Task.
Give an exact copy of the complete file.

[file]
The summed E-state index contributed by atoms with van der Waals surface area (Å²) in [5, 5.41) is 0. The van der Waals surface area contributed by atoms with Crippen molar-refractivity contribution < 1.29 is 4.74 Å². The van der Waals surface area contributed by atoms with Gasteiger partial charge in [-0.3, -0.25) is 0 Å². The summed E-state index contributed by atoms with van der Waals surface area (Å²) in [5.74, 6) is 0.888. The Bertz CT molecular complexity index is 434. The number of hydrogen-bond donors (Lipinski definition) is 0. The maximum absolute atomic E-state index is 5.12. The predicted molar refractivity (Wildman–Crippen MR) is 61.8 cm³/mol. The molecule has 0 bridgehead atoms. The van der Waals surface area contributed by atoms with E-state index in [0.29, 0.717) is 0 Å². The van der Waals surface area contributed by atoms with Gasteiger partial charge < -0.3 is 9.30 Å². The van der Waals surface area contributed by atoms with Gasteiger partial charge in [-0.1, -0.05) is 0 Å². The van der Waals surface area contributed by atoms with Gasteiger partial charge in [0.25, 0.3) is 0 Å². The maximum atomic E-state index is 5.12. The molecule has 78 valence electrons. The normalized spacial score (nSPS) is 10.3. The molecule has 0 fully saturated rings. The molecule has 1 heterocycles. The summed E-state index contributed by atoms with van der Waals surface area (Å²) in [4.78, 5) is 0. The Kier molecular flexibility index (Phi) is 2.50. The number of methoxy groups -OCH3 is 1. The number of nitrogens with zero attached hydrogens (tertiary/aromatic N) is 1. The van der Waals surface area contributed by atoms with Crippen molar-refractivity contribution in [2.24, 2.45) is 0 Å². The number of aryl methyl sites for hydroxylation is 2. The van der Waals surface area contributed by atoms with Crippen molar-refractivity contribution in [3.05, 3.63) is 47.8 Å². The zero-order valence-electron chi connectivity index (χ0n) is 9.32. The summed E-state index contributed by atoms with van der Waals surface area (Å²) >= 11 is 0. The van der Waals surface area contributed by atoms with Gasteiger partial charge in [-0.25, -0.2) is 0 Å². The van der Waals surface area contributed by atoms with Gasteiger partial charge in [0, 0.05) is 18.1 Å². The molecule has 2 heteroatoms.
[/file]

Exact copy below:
The summed E-state index contributed by atoms with van der Waals surface area (Å²) in [5, 5.41) is 0. The van der Waals surface area contributed by atoms with Crippen molar-refractivity contribution < 1.29 is 4.74 Å². The van der Waals surface area contributed by atoms with Gasteiger partial charge in [-0.3, -0.25) is 0 Å². The summed E-state index contributed by atoms with van der Waals surface area (Å²) in [5.74, 6) is 0.888. The Bertz CT molecular complexity index is 434. The number of hydrogen-bond donors (Lipinski definition) is 0. The maximum absolute atomic E-state index is 5.12. The predicted molar refractivity (Wildman–Crippen MR) is 61.8 cm³/mol. The molecule has 0 bridgehead atoms. The van der Waals surface area contributed by atoms with E-state index in [0.29, 0.717) is 0 Å². The van der Waals surface area contributed by atoms with Gasteiger partial charge < -0.3 is 9.30 Å². The van der Waals surface area contributed by atoms with Gasteiger partial charge in [-0.1, -0.05) is 0 Å². The van der Waals surface area contributed by atoms with Gasteiger partial charge in [0.25, 0.3) is 0 Å². The maximum atomic E-state index is 5.12. The molecule has 78 valence electrons. The normalized spacial score (nSPS) is 10.3. The molecule has 0 fully saturated rings. The molecule has 1 heterocycles. The summed E-state index contributed by atoms with van der Waals surface area (Å²) in [4.78, 5) is 0. The Kier molecular flexibility index (Phi) is 2.50. The number of methoxy groups -OCH3 is 1. The number of nitrogens with zero attached hydrogens (tertiary/aromatic N) is 1. The van der Waals surface area contributed by atoms with Crippen molar-refractivity contribution in [2.24, 2.45) is 0 Å². The number of aryl methyl sites for hydroxylation is 2. The van der Waals surface area contributed by atoms with Crippen molar-refractivity contribution in [3.05, 3.63) is 47.8 Å². The zero-order valence-electron chi connectivity index (χ0n) is 9.32. The summed E-state index contributed by atoms with van der Waals surface area (Å²) >= 11 is 0. The van der Waals surface area contributed by atoms with Gasteiger partial charge in [-0.25, -0.2) is 0 Å². The van der Waals surface area contributed by atoms with Gasteiger partial charge in [0, 0.05) is 18.1 Å². The molecule has 2 heteroatoms.